- Avoid wearing colors and patterns that blend into the outdoor surroundings. Bright orange, red or green clothing will be best seen. That includes vests, backpacks, and hats.
- Improper loading, unloading, and handling of firearms make up the majority of self-inflicted gunshot wounds.
- It is illegal to hunt, shoot at or kill any animal or to shoot at any object from within, into, upon or across any public road and to shoot across a body of water, except in the lawful pursuit of wildlife.
- Keep your finger off the trigger until ready to shoot and when you are ready to shoot, clearly identify your target and what is beyond. Hunting groups need to use good communication practices regarding their locations to avoid the risk of being involved in an accidental shooting.
- Only point at what you plan to shoot. Ricocheting bullets claim their fair share of human causalities as well.
- Treat every gun as if it’s loaded, even when you’re sure it’s not. It’s important to remember, a gun’s safety is a mechanical device, and can fail.
All Terrain and Off-Road Vehicles
Many hunters will use an all-terrain vehicle (ATV) or off-road vehicle (ORV) to travel to their hunting grounds. Despite the lack of consistent regulation across the United States, there are basic recommendations echoed by nearly every major ATV/ORV safety organization including these:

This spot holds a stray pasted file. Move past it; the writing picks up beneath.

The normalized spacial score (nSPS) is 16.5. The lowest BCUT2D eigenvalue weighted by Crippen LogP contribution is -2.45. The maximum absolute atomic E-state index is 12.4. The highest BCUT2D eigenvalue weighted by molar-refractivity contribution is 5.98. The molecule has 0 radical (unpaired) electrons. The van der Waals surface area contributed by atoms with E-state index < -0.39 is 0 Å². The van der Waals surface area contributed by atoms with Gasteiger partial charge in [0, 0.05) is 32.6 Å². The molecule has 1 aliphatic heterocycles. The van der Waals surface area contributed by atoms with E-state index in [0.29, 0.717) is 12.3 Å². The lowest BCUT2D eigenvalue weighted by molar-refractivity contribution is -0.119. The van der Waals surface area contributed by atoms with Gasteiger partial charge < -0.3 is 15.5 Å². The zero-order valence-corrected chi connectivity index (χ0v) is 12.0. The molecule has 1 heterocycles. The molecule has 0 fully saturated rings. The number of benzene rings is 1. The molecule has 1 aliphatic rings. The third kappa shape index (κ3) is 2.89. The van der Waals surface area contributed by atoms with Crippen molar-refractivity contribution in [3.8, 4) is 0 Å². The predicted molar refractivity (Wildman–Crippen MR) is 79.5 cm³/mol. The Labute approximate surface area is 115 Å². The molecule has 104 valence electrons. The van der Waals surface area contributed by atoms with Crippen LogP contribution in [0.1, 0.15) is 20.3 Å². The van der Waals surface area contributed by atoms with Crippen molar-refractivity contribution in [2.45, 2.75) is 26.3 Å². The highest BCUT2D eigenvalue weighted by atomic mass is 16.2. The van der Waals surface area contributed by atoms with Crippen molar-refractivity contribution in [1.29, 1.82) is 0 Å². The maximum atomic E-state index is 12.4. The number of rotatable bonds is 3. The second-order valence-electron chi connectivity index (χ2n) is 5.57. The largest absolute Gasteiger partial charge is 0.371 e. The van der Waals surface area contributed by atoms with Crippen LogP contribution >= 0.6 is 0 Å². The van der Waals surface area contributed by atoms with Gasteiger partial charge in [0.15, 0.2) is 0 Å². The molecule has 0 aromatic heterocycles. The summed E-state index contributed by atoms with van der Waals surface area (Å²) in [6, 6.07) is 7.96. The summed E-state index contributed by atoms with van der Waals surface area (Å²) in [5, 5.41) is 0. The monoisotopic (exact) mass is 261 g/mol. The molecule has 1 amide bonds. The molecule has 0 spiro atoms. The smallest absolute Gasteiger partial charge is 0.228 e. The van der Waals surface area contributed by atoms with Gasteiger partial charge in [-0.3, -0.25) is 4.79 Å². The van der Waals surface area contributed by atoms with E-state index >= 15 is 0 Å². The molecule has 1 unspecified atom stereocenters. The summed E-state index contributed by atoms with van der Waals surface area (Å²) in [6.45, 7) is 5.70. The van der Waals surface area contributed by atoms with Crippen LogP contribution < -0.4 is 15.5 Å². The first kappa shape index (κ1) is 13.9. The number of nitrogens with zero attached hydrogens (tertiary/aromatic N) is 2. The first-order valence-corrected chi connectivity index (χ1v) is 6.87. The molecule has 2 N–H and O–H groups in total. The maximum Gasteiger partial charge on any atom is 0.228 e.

- Always wear a DOT-compliant helmet, goggles, long sleeves, long pants, over-the-ankle boots, and gloves.
- Never ride on paved roads. The exception is to cross where permitted by law and in a safe manner.
- Never operate or ride an ATV/ORV while under the influence of drugs or alcohol.
- Pay strict attention to rider maximums. Never allow additional riders beyond what is intended for the ATV/ORV.
- Only ride an ATV/ORV that is size-appropriate for the age of the driver.
- Ride at a safe speed and only on designated trails.
- Take a hands-on ATV/ORV safety course.
A new state law requires children under age 18 to wear an approved helmet when riding any ATV/ORV on public or private property in Indiana, including Interlake and Redbird state recreation areas.
Of course, we want you to experience the excitement of the season, but to stay focused on the safety of the hunt as well. So always let someone else know of your hunting plans and include your location and where you will be parking your vehicle. Carry a charged cell phone with you in case of an emergency and let a friend or relative know when you expect to return.
For a full list of hunting safety tips, the U.S. Department of Agriculture offers detailed advice for venturing out into the woods.
Representing Indiana Hunters
If you have been injured in a hunting accident, whether from the recklessness of another hunter or a negligent landowner, or from a product malfunction, the personal injury and product liability attorneys at Wagner Reese can assist you in recovering the damages you are owed. Contact us now at (888) 204-8440 to schedule an appointment in our Indianapolis or Carmel offices, or use our convenient, confidential contact form.